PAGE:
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Arnolfini - est 1961

Albert Oehlen

I Will Always Champion Bad Painting

Sat 30 September – Sun 26 November

Coming out of the punk scene of the 1970s, Albert Oehlen has always been interested in what it means to make a ‘bad’ painting. Working with digital technologies, as well as paint on canvas, his works are both provocative and playful, pushing the boundaries of technique and taste. For the last 25 years he has been making work which might at first appear ugly or awkward, but which exuberantly and irreverently reinvents painting.

Oehlen’s work focuses on the process of painting itself rather than ideas of personal expression or formal representation. Oehlen once said, ‘I want an art where you see how it’s made, not what the artist means but the traces of production’. He describes his works as ‘post-non-representational’ as a way of describing his eclectic combinations of abstract and figure-based imagery, techniques, subjects and styles. He builds his works up, layer by layer, using digital print, screen print, collage, oil, acrylic and spray paint, often all on the same canvas.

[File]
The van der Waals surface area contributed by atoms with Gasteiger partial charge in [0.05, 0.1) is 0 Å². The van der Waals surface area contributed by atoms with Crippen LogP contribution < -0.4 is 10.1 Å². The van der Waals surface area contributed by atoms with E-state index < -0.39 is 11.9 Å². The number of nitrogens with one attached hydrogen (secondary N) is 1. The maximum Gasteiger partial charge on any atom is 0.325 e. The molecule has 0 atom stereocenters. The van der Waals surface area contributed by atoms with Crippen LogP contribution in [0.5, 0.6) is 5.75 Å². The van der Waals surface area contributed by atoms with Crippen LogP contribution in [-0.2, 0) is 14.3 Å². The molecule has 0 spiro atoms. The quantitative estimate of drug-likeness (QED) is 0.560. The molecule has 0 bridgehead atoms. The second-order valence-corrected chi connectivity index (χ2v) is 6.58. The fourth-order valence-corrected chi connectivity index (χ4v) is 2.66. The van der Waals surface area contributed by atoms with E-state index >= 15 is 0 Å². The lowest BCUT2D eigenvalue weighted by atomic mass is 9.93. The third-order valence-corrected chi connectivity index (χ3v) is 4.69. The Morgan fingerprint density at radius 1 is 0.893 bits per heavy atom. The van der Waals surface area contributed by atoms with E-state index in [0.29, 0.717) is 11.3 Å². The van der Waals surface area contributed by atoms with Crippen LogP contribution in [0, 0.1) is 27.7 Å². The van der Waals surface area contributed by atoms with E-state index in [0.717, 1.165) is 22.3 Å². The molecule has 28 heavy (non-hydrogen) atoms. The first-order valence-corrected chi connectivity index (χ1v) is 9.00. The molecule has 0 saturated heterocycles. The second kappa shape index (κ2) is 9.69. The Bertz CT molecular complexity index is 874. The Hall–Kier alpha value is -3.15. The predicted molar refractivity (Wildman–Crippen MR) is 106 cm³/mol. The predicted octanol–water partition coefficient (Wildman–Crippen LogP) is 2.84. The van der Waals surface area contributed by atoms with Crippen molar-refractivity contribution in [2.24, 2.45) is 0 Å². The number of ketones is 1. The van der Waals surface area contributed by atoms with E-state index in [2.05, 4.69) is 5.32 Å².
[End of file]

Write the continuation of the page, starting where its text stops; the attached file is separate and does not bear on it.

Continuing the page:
This exhibition brings together major mixed-media canvases (many of them up to three metres wide), digital poster works, grey paintings, paintings based on pixelated computer designs and small collages. It follows I Will Always Champion Good Painting at Whitechapel, London, which runs until 3 September. The two exhibitions, organised jointly, offer the first in-depth opportunity to explore Oehlen’s work in the UK.

A free Sound Tour and Family Pack are available at reception.


Albert Oehlen studied under Sigmar Polke at the Academy of Fine Arts in Hamburg. A contemporary and collaborator of Martin Kippenberger, he became involved in the Cologne scene of the 1980s, championing ‘Bad’ painting alongside artists such as Werner Büttner and Georg Herold. Oehlen’s work continues, and reacts against, a long tradition of German painting that includes Georg Baselitz, Gerhard Richter, Jörg Immendorff and Anselm Kiefer. Described fondly as an ‘artist’s artist’ he has been hugely influential to a generation of British artists including Chris Ofili, Peter Doig, Glenn Brown, Darren Almond and Keith Tyson.